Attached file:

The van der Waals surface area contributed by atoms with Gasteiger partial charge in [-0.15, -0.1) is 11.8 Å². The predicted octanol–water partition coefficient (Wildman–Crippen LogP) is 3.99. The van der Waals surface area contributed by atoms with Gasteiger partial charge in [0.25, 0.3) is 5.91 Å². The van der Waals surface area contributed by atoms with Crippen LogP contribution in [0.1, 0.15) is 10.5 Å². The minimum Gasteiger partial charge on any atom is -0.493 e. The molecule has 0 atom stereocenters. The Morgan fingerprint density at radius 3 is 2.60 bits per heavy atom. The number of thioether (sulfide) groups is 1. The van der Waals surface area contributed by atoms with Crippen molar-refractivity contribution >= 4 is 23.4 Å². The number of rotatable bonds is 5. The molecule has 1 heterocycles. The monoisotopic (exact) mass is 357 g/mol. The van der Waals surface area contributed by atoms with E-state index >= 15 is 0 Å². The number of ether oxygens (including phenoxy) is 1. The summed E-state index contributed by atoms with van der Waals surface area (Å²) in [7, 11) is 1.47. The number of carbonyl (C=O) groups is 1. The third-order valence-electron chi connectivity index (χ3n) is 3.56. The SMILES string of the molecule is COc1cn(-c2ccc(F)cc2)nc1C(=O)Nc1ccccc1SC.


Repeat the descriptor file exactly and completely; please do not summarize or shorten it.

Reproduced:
The van der Waals surface area contributed by atoms with Gasteiger partial charge in [-0.15, -0.1) is 11.8 Å². The predicted octanol–water partition coefficient (Wildman–Crippen LogP) is 3.99. The van der Waals surface area contributed by atoms with Gasteiger partial charge in [0.25, 0.3) is 5.91 Å². The van der Waals surface area contributed by atoms with Crippen LogP contribution in [0.1, 0.15) is 10.5 Å². The minimum Gasteiger partial charge on any atom is -0.493 e. The molecule has 0 atom stereocenters. The Morgan fingerprint density at radius 3 is 2.60 bits per heavy atom. The number of thioether (sulfide) groups is 1. The van der Waals surface area contributed by atoms with Crippen molar-refractivity contribution >= 4 is 23.4 Å². The number of rotatable bonds is 5. The molecule has 1 heterocycles. The monoisotopic (exact) mass is 357 g/mol. The van der Waals surface area contributed by atoms with E-state index >= 15 is 0 Å². The number of ether oxygens (including phenoxy) is 1. The summed E-state index contributed by atoms with van der Waals surface area (Å²) in [7, 11) is 1.47. The number of carbonyl (C=O) groups is 1. The third-order valence-electron chi connectivity index (χ3n) is 3.56. The SMILES string of the molecule is COc1cn(-c2ccc(F)cc2)nc1C(=O)Nc1ccccc1SC.